Two papers from Project UNTANGLED were presented at the European Association of Labour Economists (EALE) conference, held in Prague on 21-23 September.
In the session on Mobility, chaired by UNTANGLED researcher Piotr Lewandowski (IBS), Ludivine Martin from LISER (the Luxembourg Institute of Socio-Economic Research) presented research on the skills supplied by migrant workers to the French and German labour markets. The paper, co-authored with Ronald Bachmann (RWI – Leibniz-Institut für Wirtschaftsforschung) and Bertrand Verheyden (LISER), analyses data on the distribution of migrants across various business sectors, occupations and regions, as well as education levels and age groups. The authors identify the occupations that are under- or over-supplied and assess the role of migrants in addressing the labour shortages faced by France and Germany.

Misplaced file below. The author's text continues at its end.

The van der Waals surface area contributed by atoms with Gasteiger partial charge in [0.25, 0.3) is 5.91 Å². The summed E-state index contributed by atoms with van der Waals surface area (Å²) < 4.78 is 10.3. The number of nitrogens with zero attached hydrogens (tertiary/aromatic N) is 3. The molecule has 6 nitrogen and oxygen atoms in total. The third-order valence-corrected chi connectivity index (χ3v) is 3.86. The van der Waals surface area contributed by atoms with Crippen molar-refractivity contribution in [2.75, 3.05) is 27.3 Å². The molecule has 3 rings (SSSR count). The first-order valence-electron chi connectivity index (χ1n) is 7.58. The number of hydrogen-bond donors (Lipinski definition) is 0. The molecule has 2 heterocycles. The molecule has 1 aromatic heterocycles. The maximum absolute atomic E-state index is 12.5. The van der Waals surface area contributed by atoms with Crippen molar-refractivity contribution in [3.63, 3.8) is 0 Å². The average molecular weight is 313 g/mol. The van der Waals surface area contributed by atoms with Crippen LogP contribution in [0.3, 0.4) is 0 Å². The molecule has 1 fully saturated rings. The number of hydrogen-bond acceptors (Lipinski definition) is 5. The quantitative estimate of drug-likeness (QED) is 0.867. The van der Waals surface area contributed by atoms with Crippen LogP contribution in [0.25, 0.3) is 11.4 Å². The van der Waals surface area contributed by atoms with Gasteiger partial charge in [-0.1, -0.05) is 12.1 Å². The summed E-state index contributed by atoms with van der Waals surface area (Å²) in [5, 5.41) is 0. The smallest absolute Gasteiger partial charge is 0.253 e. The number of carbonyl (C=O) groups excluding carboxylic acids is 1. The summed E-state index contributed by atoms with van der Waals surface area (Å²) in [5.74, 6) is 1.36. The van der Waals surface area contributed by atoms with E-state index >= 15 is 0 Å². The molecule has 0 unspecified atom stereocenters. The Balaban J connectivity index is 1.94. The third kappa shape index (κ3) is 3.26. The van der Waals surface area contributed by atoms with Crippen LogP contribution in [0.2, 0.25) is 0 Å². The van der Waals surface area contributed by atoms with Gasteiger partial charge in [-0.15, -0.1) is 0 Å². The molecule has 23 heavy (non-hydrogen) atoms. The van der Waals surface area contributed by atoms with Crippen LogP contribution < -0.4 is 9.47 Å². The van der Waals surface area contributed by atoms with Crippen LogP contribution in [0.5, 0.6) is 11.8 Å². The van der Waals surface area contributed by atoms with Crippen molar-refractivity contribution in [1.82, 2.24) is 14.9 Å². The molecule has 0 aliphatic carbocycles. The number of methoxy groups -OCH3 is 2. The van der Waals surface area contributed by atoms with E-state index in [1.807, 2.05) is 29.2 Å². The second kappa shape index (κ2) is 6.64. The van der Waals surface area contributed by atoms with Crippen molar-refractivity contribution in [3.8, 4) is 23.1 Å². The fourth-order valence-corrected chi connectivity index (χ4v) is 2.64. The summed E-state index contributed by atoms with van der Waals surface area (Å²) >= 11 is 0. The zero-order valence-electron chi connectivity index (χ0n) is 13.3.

Karina Doorley (ESRI) presented another UNTANGLED study, investigating how robot penetration impacted income inequality in 14 European countries during the period from 2006 to 2018. This paper, co-authored with Dora Tuda (ESRI), Philippe Van Kerm (LISER), Piotr Lewandowski, and Jan Gromadzki (IBS – Institute for Structural Research), reveals that while automation did contribute to widening income inequality in European countries, its impact was relatively small. The study highlights that European countries’ tax and benefit systems effectively absorbed the wage and employment shocks resulting from automation, with benefits playing a particularly significant role, especially in Western Europe. These findings suggest that welfare states in Europe are more effective in mitigating the effects of automation than the system in the United States.